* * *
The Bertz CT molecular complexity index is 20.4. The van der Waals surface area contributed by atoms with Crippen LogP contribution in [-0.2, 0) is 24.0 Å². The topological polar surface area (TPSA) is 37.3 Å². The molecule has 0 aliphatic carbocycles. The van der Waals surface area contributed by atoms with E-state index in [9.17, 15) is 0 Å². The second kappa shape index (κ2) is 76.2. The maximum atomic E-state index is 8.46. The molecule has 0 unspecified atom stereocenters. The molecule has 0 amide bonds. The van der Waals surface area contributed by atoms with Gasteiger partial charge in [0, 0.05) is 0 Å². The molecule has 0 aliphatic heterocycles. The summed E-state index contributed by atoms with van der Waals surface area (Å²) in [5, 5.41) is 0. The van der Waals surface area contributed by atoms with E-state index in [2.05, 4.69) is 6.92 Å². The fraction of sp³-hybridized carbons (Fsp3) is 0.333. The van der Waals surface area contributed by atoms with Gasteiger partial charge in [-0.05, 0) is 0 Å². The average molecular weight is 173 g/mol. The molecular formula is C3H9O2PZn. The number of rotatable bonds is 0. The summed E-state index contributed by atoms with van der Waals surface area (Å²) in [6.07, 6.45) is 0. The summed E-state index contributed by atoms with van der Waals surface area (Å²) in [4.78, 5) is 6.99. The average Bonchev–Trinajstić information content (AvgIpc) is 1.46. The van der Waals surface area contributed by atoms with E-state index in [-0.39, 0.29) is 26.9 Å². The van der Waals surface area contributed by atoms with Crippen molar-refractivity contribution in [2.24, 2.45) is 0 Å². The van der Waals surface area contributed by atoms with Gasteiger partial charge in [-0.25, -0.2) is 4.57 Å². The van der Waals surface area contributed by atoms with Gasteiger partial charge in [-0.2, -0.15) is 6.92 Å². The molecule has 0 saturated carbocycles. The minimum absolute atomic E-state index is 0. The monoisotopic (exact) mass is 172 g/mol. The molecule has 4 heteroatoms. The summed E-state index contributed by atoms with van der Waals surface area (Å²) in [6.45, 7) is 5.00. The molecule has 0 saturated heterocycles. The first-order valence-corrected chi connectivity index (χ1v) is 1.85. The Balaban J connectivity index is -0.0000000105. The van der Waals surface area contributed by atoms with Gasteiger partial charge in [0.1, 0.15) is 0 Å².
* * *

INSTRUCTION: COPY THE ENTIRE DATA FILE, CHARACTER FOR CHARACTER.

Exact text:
The Bertz CT molecular complexity index is 20.4. The van der Waals surface area contributed by atoms with Crippen LogP contribution in [-0.2, 0) is 24.0 Å². The topological polar surface area (TPSA) is 37.3 Å². The molecule has 0 aliphatic carbocycles. The van der Waals surface area contributed by atoms with E-state index in [9.17, 15) is 0 Å². The second kappa shape index (κ2) is 76.2. The maximum atomic E-state index is 8.46. The molecule has 0 unspecified atom stereocenters. The molecule has 0 amide bonds. The van der Waals surface area contributed by atoms with Gasteiger partial charge in [0, 0.05) is 0 Å². The molecule has 0 aliphatic heterocycles. The summed E-state index contributed by atoms with van der Waals surface area (Å²) in [5, 5.41) is 0. The van der Waals surface area contributed by atoms with E-state index in [2.05, 4.69) is 6.92 Å². The fraction of sp³-hybridized carbons (Fsp3) is 0.333. The van der Waals surface area contributed by atoms with Gasteiger partial charge in [-0.05, 0) is 0 Å². The average molecular weight is 173 g/mol. The molecular formula is C3H9O2PZn. The number of rotatable bonds is 0. The summed E-state index contributed by atoms with van der Waals surface area (Å²) in [6.07, 6.45) is 0. The summed E-state index contributed by atoms with van der Waals surface area (Å²) in [4.78, 5) is 6.99. The average Bonchev–Trinajstić information content (AvgIpc) is 1.46. The van der Waals surface area contributed by atoms with E-state index in [-0.39, 0.29) is 26.9 Å². The van der Waals surface area contributed by atoms with Crippen molar-refractivity contribution in [2.24, 2.45) is 0 Å². The van der Waals surface area contributed by atoms with Gasteiger partial charge in [-0.25, -0.2) is 4.57 Å². The van der Waals surface area contributed by atoms with Gasteiger partial charge in [-0.2, -0.15) is 6.92 Å². The molecule has 0 saturated carbocycles. The minimum absolute atomic E-state index is 0. The monoisotopic (exact) mass is 172 g/mol. The molecule has 4 heteroatoms. The summed E-state index contributed by atoms with van der Waals surface area (Å²) in [6.45, 7) is 5.00. The molecule has 0 saturated heterocycles. The first-order valence-corrected chi connectivity index (χ1v) is 1.85. The Balaban J connectivity index is -0.0000000105. The van der Waals surface area contributed by atoms with Gasteiger partial charge in [0.1, 0.15) is 0 Å².